We evaluated each program on the basis of flexibility, faculty, course strength, cost, and reputation. Then, we calculated the Intelligent Score for each program on a scale from 0 to 100. For a more extensive explanation, check out our ranking methodology.

What Can You Expect From a Master’s in Reading and Literacy Degree Program?

Students attending a traditional master’s in reading and literacy degree program typically take two years to get their degrees. During that time, they participate in lecture-based classes, conduct research, write papers, and engage in hands-on learning via internships and field observation. If you are already a teacher, you may be able to use your existing classroom to gather data, implement projects, or meet classroom hour requirements.

During the program, you will learn about topics related to literacy and reading education, including assessment and intervention, reading and learning disabilities, teaching English as a second language, and classroom practices.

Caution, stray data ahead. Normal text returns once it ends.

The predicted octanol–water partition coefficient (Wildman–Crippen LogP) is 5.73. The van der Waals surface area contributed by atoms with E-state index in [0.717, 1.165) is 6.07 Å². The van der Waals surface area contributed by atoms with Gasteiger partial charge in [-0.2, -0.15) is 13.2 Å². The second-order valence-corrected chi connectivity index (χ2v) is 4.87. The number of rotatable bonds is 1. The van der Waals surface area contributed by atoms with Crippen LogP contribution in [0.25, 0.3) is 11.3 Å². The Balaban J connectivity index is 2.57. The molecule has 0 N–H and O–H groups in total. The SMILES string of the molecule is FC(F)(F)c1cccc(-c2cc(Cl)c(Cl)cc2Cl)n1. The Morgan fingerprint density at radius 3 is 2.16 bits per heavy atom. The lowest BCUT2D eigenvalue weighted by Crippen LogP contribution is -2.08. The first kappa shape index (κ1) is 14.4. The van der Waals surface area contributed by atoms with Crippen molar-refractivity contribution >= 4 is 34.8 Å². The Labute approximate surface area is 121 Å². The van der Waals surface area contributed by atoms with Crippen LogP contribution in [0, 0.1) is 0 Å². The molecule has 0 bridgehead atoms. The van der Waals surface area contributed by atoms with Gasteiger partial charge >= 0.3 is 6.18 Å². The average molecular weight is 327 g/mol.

You should expect to work with other students on group projects, and you may need to spend one to two times the hours you spend in class on independent work and studying to help ensure success with your degree.

Potential courses you’ll take in a master’s in reading and literacy  degree program

  • Curriculum Standards. This course focuses on developing and implementing a reading and literacy curriculum. It also discusses best practices for creating engaging curricula.
  • Student Assessment and Evaluation. You’ll learn how to evaluate student literacy and language skills and work to improve outcomes in the future. This course often includes practical assignments and hands-on projects.
  • Classroom Management. Master’s degree students need to learn advanced classroom management techniques and how to adapt them to meet specific language learning needs.
  • Cultural Context of Reading Instruction. Students in this course explore how to read to understand cultural context. This class also covers how to use these insights to help students succeed with reading or understanding literature.
  • Reading Instruction Theory. In this course, you’ll work on understanding various approaches to reading instruction, including interactive, simple view, and whole language theories.
  • Early Childhood Literacy. This class is geared toward those who plan to work at the elementary level and may include views on teaching phonics, early vocabulary, and reading fluency and endurance.